I understand the ALTER TABLE statement can add a column, but I don't understand how to populate it with data without overwriting the table. How do you fill the column with data, especially when that data needs to ID match on the record level?
The ALTER TABLE statement itself will probably not do what you need. The only data value this statement can put into a new column is a 'default' value, either NULL or the one specified in the ALTER TABLE statement itself.
I think what you'll need is to either:
- use ALTER TABLE to add a default value and then use UPDATE to set the correct value for each row, OR
- create a new table, insert/select from old to new and populate the new column as part of the SELECT.
And creating a new table and then insert-selecting (or merging) into it is usually the fastest method. (Then drop the old table & rename the new one.)
— Clone Newtable with data and statistics
– copy stats from old to new table Both these even for a TB table are not bad in terms of CPU.
– Alter table on the original – Conditional BTEQ if the above ran well drop the clone
— That way you do not have to deal with reassigning security again on that table.
— Original table will not be available till DDL is done But MOST TB tables are accessed through views
– re-point to the clone till work is done.
— If the clone was updated then the same update needs to synch in the Altered table. BUT really for a a huge fact table mostly used for OLAP that is a unlikely scenario but still the clone will confirm this
— Perm Space will momentarily shoot up. Understanding that this is a temp operation.
Please find the diffrence between ALTER TABLE or INSERT INTO…SELECT
Modifying an existing table is expensive and can consume a lot of resources (especially IOs).
we will discuss the advantages and disadvantages of the two available primary strategies: ALTER TABLE and INSERT INTO…SELECT into a copy of the table.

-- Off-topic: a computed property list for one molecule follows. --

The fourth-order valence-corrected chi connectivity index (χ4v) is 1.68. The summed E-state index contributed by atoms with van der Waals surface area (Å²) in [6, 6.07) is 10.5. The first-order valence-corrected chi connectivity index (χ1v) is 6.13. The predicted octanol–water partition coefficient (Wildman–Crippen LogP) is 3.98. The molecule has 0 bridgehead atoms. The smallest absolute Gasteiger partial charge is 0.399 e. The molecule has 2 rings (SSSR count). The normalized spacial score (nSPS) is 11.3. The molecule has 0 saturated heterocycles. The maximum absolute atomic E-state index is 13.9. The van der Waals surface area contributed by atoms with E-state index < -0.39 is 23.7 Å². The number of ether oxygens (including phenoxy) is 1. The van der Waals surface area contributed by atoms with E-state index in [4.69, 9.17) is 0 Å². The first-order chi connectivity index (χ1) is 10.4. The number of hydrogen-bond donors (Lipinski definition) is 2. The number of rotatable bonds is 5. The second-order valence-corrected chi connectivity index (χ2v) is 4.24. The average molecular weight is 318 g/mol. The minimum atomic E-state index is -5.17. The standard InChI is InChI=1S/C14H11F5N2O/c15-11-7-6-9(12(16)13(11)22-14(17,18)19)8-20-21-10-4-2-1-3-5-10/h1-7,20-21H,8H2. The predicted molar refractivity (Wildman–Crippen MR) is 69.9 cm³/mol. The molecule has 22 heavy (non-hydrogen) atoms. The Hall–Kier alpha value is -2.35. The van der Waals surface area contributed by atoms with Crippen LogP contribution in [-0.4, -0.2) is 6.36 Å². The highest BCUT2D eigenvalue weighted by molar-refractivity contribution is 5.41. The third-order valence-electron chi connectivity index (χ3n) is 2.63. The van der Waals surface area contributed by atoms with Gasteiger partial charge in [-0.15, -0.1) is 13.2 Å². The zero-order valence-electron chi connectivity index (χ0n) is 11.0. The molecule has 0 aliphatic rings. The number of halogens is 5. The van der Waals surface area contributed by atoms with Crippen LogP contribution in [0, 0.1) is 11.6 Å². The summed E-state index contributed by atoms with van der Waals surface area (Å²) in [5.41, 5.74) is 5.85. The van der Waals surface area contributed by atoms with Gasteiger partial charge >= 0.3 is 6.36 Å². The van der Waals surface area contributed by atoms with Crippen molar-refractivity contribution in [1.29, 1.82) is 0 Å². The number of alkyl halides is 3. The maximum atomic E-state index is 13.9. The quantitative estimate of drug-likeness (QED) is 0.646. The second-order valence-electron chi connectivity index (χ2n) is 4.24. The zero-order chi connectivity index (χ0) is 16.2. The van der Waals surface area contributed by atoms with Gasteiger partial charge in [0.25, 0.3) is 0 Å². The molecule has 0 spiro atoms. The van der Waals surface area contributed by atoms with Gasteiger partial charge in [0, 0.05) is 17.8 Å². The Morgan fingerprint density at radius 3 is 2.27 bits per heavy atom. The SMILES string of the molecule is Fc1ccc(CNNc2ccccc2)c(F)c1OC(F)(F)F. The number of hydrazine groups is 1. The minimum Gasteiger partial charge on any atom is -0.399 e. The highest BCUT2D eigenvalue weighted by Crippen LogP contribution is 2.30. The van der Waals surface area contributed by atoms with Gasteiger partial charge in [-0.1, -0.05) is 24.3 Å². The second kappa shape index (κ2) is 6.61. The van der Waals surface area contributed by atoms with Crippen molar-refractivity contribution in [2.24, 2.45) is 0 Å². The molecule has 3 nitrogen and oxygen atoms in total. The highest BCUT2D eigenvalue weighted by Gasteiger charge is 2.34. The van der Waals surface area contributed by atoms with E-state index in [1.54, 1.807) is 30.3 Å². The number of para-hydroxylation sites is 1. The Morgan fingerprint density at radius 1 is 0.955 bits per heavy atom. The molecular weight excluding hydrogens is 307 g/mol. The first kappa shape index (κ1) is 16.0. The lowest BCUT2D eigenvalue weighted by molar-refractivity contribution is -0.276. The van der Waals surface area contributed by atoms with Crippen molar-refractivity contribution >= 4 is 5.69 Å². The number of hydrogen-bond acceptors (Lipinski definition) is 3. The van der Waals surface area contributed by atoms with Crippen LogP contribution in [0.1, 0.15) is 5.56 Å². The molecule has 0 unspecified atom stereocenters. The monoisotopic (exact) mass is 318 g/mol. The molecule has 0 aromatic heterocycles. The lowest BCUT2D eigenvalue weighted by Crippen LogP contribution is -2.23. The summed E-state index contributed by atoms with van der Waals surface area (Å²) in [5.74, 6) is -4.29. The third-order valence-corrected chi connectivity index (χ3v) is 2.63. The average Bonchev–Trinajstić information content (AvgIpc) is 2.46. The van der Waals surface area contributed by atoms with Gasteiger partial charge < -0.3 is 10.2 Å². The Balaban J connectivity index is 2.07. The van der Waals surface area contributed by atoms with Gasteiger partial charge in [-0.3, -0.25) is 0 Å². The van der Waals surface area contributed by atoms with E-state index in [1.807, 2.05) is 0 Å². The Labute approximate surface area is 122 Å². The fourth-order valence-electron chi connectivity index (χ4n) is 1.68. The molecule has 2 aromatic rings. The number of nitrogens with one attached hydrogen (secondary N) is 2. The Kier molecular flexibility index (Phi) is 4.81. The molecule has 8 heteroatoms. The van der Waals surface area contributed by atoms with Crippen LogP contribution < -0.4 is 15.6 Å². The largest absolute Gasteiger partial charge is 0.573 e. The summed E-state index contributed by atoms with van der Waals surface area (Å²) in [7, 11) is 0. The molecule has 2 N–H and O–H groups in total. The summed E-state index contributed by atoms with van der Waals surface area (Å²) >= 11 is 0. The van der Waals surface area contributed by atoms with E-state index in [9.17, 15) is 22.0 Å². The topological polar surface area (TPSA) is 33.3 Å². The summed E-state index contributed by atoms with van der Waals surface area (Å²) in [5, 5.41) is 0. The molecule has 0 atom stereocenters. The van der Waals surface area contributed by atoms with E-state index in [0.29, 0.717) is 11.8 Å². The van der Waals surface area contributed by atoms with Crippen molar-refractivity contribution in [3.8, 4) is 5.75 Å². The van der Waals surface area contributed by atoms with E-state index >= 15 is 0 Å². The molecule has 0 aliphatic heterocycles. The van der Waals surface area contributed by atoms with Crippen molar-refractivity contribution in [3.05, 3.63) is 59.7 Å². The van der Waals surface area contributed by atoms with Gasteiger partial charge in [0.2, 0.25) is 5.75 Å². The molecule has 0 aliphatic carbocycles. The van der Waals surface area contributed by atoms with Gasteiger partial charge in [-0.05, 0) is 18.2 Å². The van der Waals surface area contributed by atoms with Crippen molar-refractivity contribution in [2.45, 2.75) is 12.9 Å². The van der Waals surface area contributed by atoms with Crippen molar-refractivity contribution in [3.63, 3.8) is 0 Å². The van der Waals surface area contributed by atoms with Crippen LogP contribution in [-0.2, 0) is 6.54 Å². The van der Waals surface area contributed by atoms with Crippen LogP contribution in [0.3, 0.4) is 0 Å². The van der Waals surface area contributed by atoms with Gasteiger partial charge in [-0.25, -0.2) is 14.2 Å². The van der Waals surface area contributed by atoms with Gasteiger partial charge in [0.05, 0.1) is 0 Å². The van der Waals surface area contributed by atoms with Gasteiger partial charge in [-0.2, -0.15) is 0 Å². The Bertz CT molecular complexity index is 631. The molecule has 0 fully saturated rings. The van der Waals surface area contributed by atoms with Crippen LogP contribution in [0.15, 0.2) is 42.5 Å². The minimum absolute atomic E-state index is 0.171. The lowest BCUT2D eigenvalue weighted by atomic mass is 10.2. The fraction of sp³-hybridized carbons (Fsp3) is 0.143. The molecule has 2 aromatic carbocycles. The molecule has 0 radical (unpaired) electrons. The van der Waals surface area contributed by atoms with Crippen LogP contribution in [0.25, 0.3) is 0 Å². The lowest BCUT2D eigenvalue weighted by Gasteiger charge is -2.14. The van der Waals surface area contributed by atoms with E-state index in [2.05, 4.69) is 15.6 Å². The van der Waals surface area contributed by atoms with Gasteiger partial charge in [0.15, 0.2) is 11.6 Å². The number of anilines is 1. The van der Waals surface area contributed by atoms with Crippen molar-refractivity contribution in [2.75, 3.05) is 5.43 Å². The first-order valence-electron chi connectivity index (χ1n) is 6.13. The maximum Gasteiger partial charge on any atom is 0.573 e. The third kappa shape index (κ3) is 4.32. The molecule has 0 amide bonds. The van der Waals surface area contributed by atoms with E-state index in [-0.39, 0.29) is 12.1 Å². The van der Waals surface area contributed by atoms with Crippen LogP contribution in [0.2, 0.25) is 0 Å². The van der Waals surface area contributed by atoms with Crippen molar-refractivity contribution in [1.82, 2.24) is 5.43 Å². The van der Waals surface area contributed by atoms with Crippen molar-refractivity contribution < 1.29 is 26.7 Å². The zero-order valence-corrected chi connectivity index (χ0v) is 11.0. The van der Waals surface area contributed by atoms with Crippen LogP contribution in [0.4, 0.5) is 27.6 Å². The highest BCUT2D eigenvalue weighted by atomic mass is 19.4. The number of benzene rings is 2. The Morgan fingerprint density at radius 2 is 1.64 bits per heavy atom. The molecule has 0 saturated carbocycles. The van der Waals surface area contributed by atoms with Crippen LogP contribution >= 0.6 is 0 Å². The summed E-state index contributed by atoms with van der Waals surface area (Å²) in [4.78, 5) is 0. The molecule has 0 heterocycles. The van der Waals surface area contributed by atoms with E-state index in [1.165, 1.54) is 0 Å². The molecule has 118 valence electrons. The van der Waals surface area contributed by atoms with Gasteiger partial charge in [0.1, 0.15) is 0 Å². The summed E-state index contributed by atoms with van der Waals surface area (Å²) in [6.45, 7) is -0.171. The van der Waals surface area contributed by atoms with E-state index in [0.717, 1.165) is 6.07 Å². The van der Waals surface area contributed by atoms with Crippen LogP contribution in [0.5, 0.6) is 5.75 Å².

Both strategies have their individual applications and usefulness.
The ALTER TABLE approach required 133 logical IOs, the INSERT INTO…SELECT approach logical 322 IOs.
The ALTER TABLE was the clear winner with 59% less logical IOs.
Physical IOs showed a similar picture: While the ALTER TABLE only caused 14 physical IOs, the INSERT INTO…SELECT needed 30 IOs.
Interestingly, CPU usage was almost identical.
The result was impressive:
The ALTER TABLE approach required 539 logical IOs, the INSERT INTO…SELECT method 270 853 logical IOs. The ALTER TABLE needed 99.8% less logical IOs than the INSERT INTO…SELECT!
The difference between physical IOs was as well impressive: ALTER TABLE needed 15 physical IOs, the INSERT INTO… SELECT 12 992!
If the table has indexes defined (USI, NUSI, Join Index, Hash Index), the difference between the two strategies becomes even bigger, as ALTER TABLE don’t have to create indexes for the copy of the table.
And you are no doubt wondering why you should not always use the ALTER TABLE approach after seeing these results. The answer is: ALTER TABLE comes with some limitation:
Teradata ALTER TABLE or INSERT INTO…SELECT
Most of the ALTER TABLE’s disadvantages are related to data accessibility during the operation and in case of an error.
If you can live with these restrictions, you definitely should implement the ALTER TABLE approach.
It requires less IOs, doesn’t need spool and it’s easier to use (it’s just one statement; for example, you don’t have to create a copy of the table, run the insert into…select, recreate indexes and statistics)